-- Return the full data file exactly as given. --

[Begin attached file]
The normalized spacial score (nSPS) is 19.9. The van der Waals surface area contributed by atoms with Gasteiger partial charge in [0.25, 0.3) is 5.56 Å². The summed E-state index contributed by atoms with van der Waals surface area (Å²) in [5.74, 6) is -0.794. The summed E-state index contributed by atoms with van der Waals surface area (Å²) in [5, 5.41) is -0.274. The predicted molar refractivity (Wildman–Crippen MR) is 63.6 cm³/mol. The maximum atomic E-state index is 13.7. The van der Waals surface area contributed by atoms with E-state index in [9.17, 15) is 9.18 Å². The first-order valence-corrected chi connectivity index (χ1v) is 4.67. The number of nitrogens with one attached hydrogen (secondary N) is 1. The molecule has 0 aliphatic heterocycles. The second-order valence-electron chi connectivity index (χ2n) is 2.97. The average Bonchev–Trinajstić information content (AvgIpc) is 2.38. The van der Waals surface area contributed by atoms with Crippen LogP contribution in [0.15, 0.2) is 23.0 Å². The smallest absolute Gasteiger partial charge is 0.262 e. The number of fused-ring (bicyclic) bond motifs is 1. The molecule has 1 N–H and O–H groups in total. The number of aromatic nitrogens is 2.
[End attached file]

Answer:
The normalized spacial score (nSPS) is 19.9. The van der Waals surface area contributed by atoms with Gasteiger partial charge in [0.25, 0.3) is 5.56 Å². The summed E-state index contributed by atoms with van der Waals surface area (Å²) in [5.74, 6) is -0.794. The summed E-state index contributed by atoms with van der Waals surface area (Å²) in [5, 5.41) is -0.274. The predicted molar refractivity (Wildman–Crippen MR) is 63.6 cm³/mol. The maximum atomic E-state index is 13.7. The van der Waals surface area contributed by atoms with E-state index in [9.17, 15) is 9.18 Å². The first-order valence-corrected chi connectivity index (χ1v) is 4.67. The number of nitrogens with one attached hydrogen (secondary N) is 1. The molecule has 0 aliphatic heterocycles. The second-order valence-electron chi connectivity index (χ2n) is 2.97. The average Bonchev–Trinajstić information content (AvgIpc) is 2.38. The van der Waals surface area contributed by atoms with Crippen LogP contribution in [0.15, 0.2) is 23.0 Å². The smallest absolute Gasteiger partial charge is 0.262 e. The number of fused-ring (bicyclic) bond motifs is 1. The molecule has 1 N–H and O–H groups in total. The number of aromatic nitrogens is 2.